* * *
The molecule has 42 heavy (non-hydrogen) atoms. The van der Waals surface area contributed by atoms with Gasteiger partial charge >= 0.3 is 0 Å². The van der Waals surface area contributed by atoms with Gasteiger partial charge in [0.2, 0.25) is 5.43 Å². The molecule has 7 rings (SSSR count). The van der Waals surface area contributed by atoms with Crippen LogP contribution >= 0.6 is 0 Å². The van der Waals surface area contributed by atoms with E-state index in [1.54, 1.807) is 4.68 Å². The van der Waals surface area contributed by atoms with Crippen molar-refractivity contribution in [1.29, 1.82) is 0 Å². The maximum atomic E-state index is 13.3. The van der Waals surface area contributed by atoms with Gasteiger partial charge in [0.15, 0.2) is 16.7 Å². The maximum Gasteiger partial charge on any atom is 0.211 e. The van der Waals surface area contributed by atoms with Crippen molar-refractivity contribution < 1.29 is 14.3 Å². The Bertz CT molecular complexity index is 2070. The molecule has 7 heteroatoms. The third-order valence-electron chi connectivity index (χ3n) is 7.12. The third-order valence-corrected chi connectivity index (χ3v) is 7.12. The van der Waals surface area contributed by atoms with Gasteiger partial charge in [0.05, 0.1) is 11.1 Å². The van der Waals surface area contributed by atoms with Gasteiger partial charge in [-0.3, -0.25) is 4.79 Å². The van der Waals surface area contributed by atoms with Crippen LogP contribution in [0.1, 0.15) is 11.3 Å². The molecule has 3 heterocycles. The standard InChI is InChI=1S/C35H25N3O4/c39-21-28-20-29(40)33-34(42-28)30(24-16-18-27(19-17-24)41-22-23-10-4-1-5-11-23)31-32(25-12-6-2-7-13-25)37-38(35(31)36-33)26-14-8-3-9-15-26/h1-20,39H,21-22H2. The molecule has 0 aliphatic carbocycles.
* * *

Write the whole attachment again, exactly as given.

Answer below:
The molecule has 42 heavy (non-hydrogen) atoms. The van der Waals surface area contributed by atoms with Gasteiger partial charge >= 0.3 is 0 Å². The van der Waals surface area contributed by atoms with Gasteiger partial charge in [0.2, 0.25) is 5.43 Å². The molecule has 7 rings (SSSR count). The van der Waals surface area contributed by atoms with Crippen LogP contribution >= 0.6 is 0 Å². The van der Waals surface area contributed by atoms with E-state index in [1.54, 1.807) is 4.68 Å². The van der Waals surface area contributed by atoms with Crippen molar-refractivity contribution in [1.29, 1.82) is 0 Å². The maximum atomic E-state index is 13.3. The van der Waals surface area contributed by atoms with Gasteiger partial charge in [0.15, 0.2) is 16.7 Å². The maximum Gasteiger partial charge on any atom is 0.211 e. The van der Waals surface area contributed by atoms with Crippen molar-refractivity contribution < 1.29 is 14.3 Å². The Bertz CT molecular complexity index is 2070. The molecule has 7 heteroatoms. The third-order valence-electron chi connectivity index (χ3n) is 7.12. The third-order valence-corrected chi connectivity index (χ3v) is 7.12. The van der Waals surface area contributed by atoms with Gasteiger partial charge in [0.05, 0.1) is 11.1 Å². The van der Waals surface area contributed by atoms with Gasteiger partial charge in [-0.3, -0.25) is 4.79 Å². The van der Waals surface area contributed by atoms with Crippen LogP contribution in [0.1, 0.15) is 11.3 Å². The molecule has 3 heterocycles. The standard InChI is InChI=1S/C35H25N3O4/c39-21-28-20-29(40)33-34(42-28)30(24-16-18-27(19-17-24)41-22-23-10-4-1-5-11-23)31-32(25-12-6-2-7-13-25)37-38(35(31)36-33)26-14-8-3-9-15-26/h1-20,39H,21-22H2. The molecule has 0 aliphatic carbocycles.